2016 included personal details of government employees and “Top Secret” email
chains, handwritten notes describing the NSA’s classified computer
infrastructure, and descriptions of classified technical operations.

Defense lawyers paint him
as a compulsive hoarder whose quirky tendencies may have led him astray but who
never betrayed his country.

“What began as an effort
by Mr. Martin to be good at his job, to be better at his job, to be as good as
he could be, to see the whole picture at his job, became something more
complicated than that,” public defender James Wyda said at a 2016 detention
hearing. “It became a compulsion.

“This was not Spycraft
behavior,” he added. “This is not how a Russian spy or something like that
would ever conduct business.”

It’s unclear how Martin
came to the FBI’s attention, but a redacted court order from a judge suggests
agents may have been looking for a Shadow Brokers link when they obtained
search warrants for his Twitter account and property before the raid.

The December 2018 ruling
from U.S. District Judge Richard Bennett notes that the FBI was investigating
the online disclosure of stolen government property. It cites a Twitter message
from an account allegedly belonging to Martin — @HAL_999999999 — that requested
a meeting with someone whose name is blacked out and stated “shelf life, three
weeks.”

In a likely reference to
the Shadow Brokers disclosures, investigators said tweets from Martin’s account
were sent hours before stolen government records were advertised and posted
online. Investigators also alleged that Martin would have had access to the
same classified information as what appeared online.

The recipient of the
message is redacted, although Politico reported it went to the Moscow-based
cybersecurity firm Kaspersky Lab, which in turn notified the U.S. Kaspersky
declined to discuss the Martin case.

The roughly 20 officers
who stormed Martin’s home did so with dramatic force, arriving with a battering
ram and a “flash bang” device meant to cause temporary disorientation. State
troopers shut down the road as agents interrogated Martin for four hours.

Martin was never charged
with disclosing information and was accused only of unlawfully retaining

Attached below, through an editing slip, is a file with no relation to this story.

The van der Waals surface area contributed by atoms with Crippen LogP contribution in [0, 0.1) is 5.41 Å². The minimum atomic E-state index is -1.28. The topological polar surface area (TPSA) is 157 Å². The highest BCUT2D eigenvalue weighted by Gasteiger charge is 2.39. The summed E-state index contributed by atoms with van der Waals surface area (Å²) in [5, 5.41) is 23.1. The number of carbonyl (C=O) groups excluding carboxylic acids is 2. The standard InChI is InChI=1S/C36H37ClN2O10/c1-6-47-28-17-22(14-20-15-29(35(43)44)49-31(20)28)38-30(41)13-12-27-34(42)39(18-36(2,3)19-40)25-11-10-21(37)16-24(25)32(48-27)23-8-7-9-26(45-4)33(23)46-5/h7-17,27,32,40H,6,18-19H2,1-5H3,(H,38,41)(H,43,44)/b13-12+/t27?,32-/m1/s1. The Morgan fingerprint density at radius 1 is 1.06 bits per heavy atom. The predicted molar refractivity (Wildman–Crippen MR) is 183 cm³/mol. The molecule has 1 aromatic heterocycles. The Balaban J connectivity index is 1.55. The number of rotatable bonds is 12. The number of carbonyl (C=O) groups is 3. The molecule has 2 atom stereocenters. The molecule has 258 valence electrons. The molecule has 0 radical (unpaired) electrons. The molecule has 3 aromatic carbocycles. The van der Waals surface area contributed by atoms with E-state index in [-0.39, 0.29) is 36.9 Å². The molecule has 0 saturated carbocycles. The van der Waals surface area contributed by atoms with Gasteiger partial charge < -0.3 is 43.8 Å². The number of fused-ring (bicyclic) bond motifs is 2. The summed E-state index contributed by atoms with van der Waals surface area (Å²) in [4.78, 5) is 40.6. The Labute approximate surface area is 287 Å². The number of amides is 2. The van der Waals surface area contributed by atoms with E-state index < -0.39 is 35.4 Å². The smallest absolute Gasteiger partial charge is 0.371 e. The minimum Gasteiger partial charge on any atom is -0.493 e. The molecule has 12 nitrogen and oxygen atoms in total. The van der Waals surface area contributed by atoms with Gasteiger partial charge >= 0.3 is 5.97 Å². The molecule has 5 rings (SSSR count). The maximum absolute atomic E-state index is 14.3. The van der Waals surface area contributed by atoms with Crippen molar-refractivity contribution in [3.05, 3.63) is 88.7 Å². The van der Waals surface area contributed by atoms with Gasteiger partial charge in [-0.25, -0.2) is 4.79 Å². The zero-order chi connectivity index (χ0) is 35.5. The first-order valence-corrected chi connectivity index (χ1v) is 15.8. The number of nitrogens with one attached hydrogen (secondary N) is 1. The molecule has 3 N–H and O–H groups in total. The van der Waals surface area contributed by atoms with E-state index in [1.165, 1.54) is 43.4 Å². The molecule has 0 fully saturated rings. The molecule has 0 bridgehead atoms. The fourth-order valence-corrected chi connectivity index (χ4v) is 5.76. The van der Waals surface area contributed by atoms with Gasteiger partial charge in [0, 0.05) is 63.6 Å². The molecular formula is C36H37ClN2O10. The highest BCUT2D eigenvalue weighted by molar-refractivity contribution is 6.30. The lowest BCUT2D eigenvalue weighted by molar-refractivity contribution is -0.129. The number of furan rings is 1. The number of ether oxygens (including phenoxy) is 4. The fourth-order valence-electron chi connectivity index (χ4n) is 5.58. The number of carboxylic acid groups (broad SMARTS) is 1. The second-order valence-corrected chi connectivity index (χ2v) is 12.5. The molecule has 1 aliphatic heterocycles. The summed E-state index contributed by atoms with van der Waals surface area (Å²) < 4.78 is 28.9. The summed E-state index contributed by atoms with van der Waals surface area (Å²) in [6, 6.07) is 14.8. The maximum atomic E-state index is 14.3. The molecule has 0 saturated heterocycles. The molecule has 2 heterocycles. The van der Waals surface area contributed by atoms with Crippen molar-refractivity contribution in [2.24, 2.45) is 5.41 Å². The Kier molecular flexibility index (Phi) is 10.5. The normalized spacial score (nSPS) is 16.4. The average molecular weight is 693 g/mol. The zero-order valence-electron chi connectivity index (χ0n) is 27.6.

defense information. The Shadow Brokers, which two weeks before Martin’s arrest
surfaced on Twitter with the warning that it would auction off NSA hacking
tools online, continued trickling out disclosures after Martin was in custody,
a seeming indication that someone else may have been responsible.

Even so, his case
refocused public attention on repeated government failures to safeguard some of
the nation’s most highly classified information, with Martin one of several
contractors accused of mishandling or spilling government secrets. Most notable
is Snowden, a fellow Booz Allen contractor facing U.S. charges and living in
Russia.

The NSA has since done
more to protect its network and security and increased the monitoring of its
employees, said security and counterintelligence director Marlisa Smith.

“I won’t tell you we’ve
erased the risk of insider threat, it will never be down to zero, but we’ve
worked very hard to mitigate and minimize the risk,” Smith said.

Booz Allen scrambled to
respond to Martin’s arrest, hiring ex-FBI director Robert Mueller to
investigate. Since Martin’s arrest, the company said it has added policies to
improve its review process of employees at hiring and to ensure managers are
more in touch with their subordinates.

As for the mystery of who
or what is behind the Shadow Brokers, there’s little certainty that the
government will ever publicly resolve that lingering question, especially given
the classified nature of the theft and the embarrassment it caused the U.S.

“I don’t know if anybody
knows other than the Russians,” said former NSA computer scientist Dave Aitel.
“And we don’t even know if it’s the Russians. We don’t know at this point;
anything could be true.”